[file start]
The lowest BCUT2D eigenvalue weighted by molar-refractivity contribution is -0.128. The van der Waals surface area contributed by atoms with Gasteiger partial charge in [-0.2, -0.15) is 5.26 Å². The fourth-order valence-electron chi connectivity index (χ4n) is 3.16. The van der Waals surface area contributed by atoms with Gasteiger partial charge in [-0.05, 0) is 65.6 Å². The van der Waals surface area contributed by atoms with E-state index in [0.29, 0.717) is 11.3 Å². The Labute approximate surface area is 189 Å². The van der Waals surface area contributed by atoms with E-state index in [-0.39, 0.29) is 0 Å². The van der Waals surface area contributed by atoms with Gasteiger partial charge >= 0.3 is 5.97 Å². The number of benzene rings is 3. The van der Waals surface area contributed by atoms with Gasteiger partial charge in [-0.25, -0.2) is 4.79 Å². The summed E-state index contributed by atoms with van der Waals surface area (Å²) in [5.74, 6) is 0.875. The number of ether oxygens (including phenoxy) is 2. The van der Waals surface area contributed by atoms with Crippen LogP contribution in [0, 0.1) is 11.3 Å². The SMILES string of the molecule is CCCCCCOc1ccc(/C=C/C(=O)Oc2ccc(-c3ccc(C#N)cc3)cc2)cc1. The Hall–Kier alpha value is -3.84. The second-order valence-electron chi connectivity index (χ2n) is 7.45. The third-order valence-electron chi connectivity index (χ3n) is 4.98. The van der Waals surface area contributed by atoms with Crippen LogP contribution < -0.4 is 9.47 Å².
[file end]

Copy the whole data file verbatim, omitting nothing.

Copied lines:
The lowest BCUT2D eigenvalue weighted by molar-refractivity contribution is -0.128. The van der Waals surface area contributed by atoms with Gasteiger partial charge in [-0.2, -0.15) is 5.26 Å². The fourth-order valence-electron chi connectivity index (χ4n) is 3.16. The van der Waals surface area contributed by atoms with Gasteiger partial charge in [-0.05, 0) is 65.6 Å². The van der Waals surface area contributed by atoms with E-state index in [0.29, 0.717) is 11.3 Å². The Labute approximate surface area is 189 Å². The van der Waals surface area contributed by atoms with E-state index in [-0.39, 0.29) is 0 Å². The van der Waals surface area contributed by atoms with Gasteiger partial charge >= 0.3 is 5.97 Å². The number of benzene rings is 3. The van der Waals surface area contributed by atoms with Gasteiger partial charge in [-0.25, -0.2) is 4.79 Å². The summed E-state index contributed by atoms with van der Waals surface area (Å²) in [5.74, 6) is 0.875. The number of ether oxygens (including phenoxy) is 2. The van der Waals surface area contributed by atoms with Crippen LogP contribution in [0, 0.1) is 11.3 Å². The SMILES string of the molecule is CCCCCCOc1ccc(/C=C/C(=O)Oc2ccc(-c3ccc(C#N)cc3)cc2)cc1. The Hall–Kier alpha value is -3.84. The second-order valence-electron chi connectivity index (χ2n) is 7.45. The third-order valence-electron chi connectivity index (χ3n) is 4.98. The van der Waals surface area contributed by atoms with Crippen LogP contribution < -0.4 is 9.47 Å².